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I Don't Think You Deserve Redemption, Aiden Pearce

Watch Dogs didn't leave much of an impression during my 20 hours with it, but I can't stop thinking about the game's final choice.

(We're going to talk spoilers for Watch Dogs. Fair warning.)

At the end of Watch Dogs, Aiden Pearce and the player are presented with a choice. A man is tied to a chair, openly weeping and begging for his life. Want to pull the trigger? The player can end his life or walk away. The game doesn't comment on your choice, either. After, the interrupted credits keep rolling.

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You kill hundreds, if not thousands, of people in Watch Dogs. Though it's a game themed around hacking and technological subversion, most problems are solved much faster with a bullet. If you run over a civilian in Watch Dogs, it slightly alters how the citizens feel about you, but despite (accidentally) running over many Chicago residents, it didn't impact the game. The act of killing is routine, and Watch Dogs doesn't spend time humanizing the people around you. If anything, Watch Dogs deliberately dangles one-note stereotypes to ensure the bullets are spraying.

That's not true for the character at the end of Watch Dogs, though. The man in the chair is Maurice Vega. Watch Dogs opens with Aiden and his partner, Damien, during a virtual bank heist. But the two stumble upon a mysterious file, which alerts a nearby hacker, and their identities are discovered. Aiden tries to flee with sister, Nicole, and her two children, Lena and Jackson. A hitman, who we eventually learn is Maurice, is sent to take out Aiden. The attack ends up crashing the car, which sends Lena into a coma that she never wakes up from. Watch Dogs then follows Aiden tracking down those responsible for her death.

But Aiden is an asshole. I haven't violently disliked a character this much in a long time. Ignoring how the game never, ever tries to explain how Aiden is a master hacker who's also a gun expert, he constantly put his family and the citizens of Chicago in danger. Need to escape a building? Don't worry, just shut down power at a major sports game attended by tens of thousands of people. Cops on your tail? Bah, trigger a bridge while traffic's crossing! Aiden is directly responsible for Lena's death because he's a criminal. As the storyline in Watch Dogs plays out, the cycle repeats. He's responsible for hitmen going after his nephew, and he's responsible for his sister getting kidnapped. Aiden was not randomly targeted by an unjust system; he was being a dick.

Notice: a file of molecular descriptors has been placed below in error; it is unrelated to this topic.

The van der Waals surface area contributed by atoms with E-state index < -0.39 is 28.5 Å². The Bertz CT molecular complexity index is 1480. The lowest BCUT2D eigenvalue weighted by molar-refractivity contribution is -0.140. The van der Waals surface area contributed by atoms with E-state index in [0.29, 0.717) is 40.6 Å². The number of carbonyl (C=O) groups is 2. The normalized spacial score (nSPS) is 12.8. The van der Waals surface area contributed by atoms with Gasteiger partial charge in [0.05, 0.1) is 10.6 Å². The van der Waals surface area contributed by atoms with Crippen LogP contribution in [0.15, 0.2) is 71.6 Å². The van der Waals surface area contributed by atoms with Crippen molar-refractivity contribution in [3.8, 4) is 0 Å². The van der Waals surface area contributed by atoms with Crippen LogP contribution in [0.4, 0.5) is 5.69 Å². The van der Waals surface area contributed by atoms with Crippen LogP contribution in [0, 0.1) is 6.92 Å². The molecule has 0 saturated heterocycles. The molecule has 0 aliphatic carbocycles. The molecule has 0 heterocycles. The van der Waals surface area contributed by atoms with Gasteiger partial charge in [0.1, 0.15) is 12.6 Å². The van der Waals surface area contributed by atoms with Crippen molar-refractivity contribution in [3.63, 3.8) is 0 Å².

Watch Dogs is not a game about players living with consequences, either intended or unintended. You're following a linear story set within an open world, and you're meant to accomplish objective A, B, and C while moving from D to E. Watch Dogs does not give the player many options when it comes to roleplaying. It's possible to make Aiden a bit stealthier and kill slightly fewer people along the way, but it's pointless. Aiden's arc has been determined by the game's writers, and players have little input.

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Yet, eventually, you are given a choice. That's what makes the final sequence with Maurice so interesting.

Aiden deserved to be punished for his actions. The ending tries to portray Watch Dogs as Aiden's origin story, events required to produce a hacking superhero that will use his powers for good. But nothing suggests Aiden earned redemption. He's not a hero.

When I play video games, especially ones with player choice, I'm Han Solo, the renegade with a heart of gold. I'm always trying to do the right thing, though unafraid to crack a few eggs along the way. But that wasn't an option in Watch Dogs. Aiden was going to act a certain way, no matter what. Destined to dickitude. Even if your version of Aiden tried to show restraint, that was never, ever reflected in the story. He was always an asshole walking around with blinders, oblivious to the chaos created in his wake.

And that's fine! Not every game needs to give players influence over character development, but Watch Dogs doesn't hand over the keys to Aiden's heart and mind until its final curtain call. It's an odd choice. If the game wants to tell the story of an everyman whose noble intentions go horribly awry, do it. (I'm not sure this is even true. The ending's tone points to writers sympathetic to Aiden's decisions.) But have the balls to make Aiden's final choice, too. Asking the player is an M. Night Shyamalan twist, a cop out.

To fully understand what's happening, we need to rewind to its opening moments, too. Watch Dogs begins with Aiden pointing a gun at Maurice, hoping the man will spill who ordered the original hit. Your first action in Watch Dogs is firing a gun. But the game subverts expectations, revealing there's no ammo.

Being confronted with Maurice a second time is Watch Dogs coming full circle. My Han Solo gut was telling me to let Maurice go. As with any criminal conspiracy, he was one pawn among many. Who needs more blood on their hands? But that's not what Aiden would have done. Up until this point, Aiden has killed without a trace of guilt, doubt, or hesitation. Me? I wouldn't pull the trigger. But Aiden would. Aiden wouldn't be able to resist ending the life of a person who had caused him so much pain, misguided or not.

So I made Aiden pull the trigger, and Maurice was dead.

It felt satisfying. Not because I was happy to see Maurice's body slump to the floor, but I'd subverted the game's storytelling. The ending wants you to believe Aiden to be good, and gins up a happy ending. But Aiden doesn't deserve one. He's a bad guy. In trying to do the right thing, he constantly did the opposite.

Screw off, Aiden. Good riddance.

Patrick Klepek on Google+